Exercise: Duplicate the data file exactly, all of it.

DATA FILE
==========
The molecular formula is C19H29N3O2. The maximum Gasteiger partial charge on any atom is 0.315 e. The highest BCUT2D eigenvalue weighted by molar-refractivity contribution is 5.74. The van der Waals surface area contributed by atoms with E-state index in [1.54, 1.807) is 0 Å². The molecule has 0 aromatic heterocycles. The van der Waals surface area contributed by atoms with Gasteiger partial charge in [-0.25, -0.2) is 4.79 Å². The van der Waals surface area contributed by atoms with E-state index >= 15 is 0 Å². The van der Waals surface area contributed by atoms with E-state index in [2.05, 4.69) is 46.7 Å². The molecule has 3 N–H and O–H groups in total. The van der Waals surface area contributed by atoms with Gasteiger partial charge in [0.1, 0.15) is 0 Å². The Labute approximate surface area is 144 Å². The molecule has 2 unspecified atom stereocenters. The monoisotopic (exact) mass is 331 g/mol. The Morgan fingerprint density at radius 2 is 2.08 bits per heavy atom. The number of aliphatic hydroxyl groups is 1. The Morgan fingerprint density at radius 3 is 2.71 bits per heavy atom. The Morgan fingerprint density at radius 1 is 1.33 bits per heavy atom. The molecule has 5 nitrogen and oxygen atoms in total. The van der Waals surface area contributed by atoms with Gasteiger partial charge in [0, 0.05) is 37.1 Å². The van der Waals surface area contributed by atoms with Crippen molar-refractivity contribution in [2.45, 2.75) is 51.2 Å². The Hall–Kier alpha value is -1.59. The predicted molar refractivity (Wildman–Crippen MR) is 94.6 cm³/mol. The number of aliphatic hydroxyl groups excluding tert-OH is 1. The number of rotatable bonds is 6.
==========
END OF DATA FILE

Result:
The molecular formula is C19H29N3O2. The maximum Gasteiger partial charge on any atom is 0.315 e. The highest BCUT2D eigenvalue weighted by molar-refractivity contribution is 5.74. The van der Waals surface area contributed by atoms with E-state index in [1.54, 1.807) is 0 Å². The molecule has 0 aromatic heterocycles. The van der Waals surface area contributed by atoms with Gasteiger partial charge in [-0.25, -0.2) is 4.79 Å². The van der Waals surface area contributed by atoms with E-state index >= 15 is 0 Å². The van der Waals surface area contributed by atoms with E-state index in [2.05, 4.69) is 46.7 Å². The molecule has 3 N–H and O–H groups in total. The van der Waals surface area contributed by atoms with Gasteiger partial charge in [0.1, 0.15) is 0 Å². The Labute approximate surface area is 144 Å². The molecule has 2 unspecified atom stereocenters. The monoisotopic (exact) mass is 331 g/mol. The Morgan fingerprint density at radius 2 is 2.08 bits per heavy atom. The number of aliphatic hydroxyl groups is 1. The Morgan fingerprint density at radius 3 is 2.71 bits per heavy atom. The Morgan fingerprint density at radius 1 is 1.33 bits per heavy atom. The molecule has 5 nitrogen and oxygen atoms in total. The van der Waals surface area contributed by atoms with Gasteiger partial charge in [0, 0.05) is 37.1 Å². The van der Waals surface area contributed by atoms with Crippen molar-refractivity contribution in [2.45, 2.75) is 51.2 Å². The Hall–Kier alpha value is -1.59. The predicted molar refractivity (Wildman–Crippen MR) is 94.6 cm³/mol. The number of aliphatic hydroxyl groups excluding tert-OH is 1. The number of rotatable bonds is 6.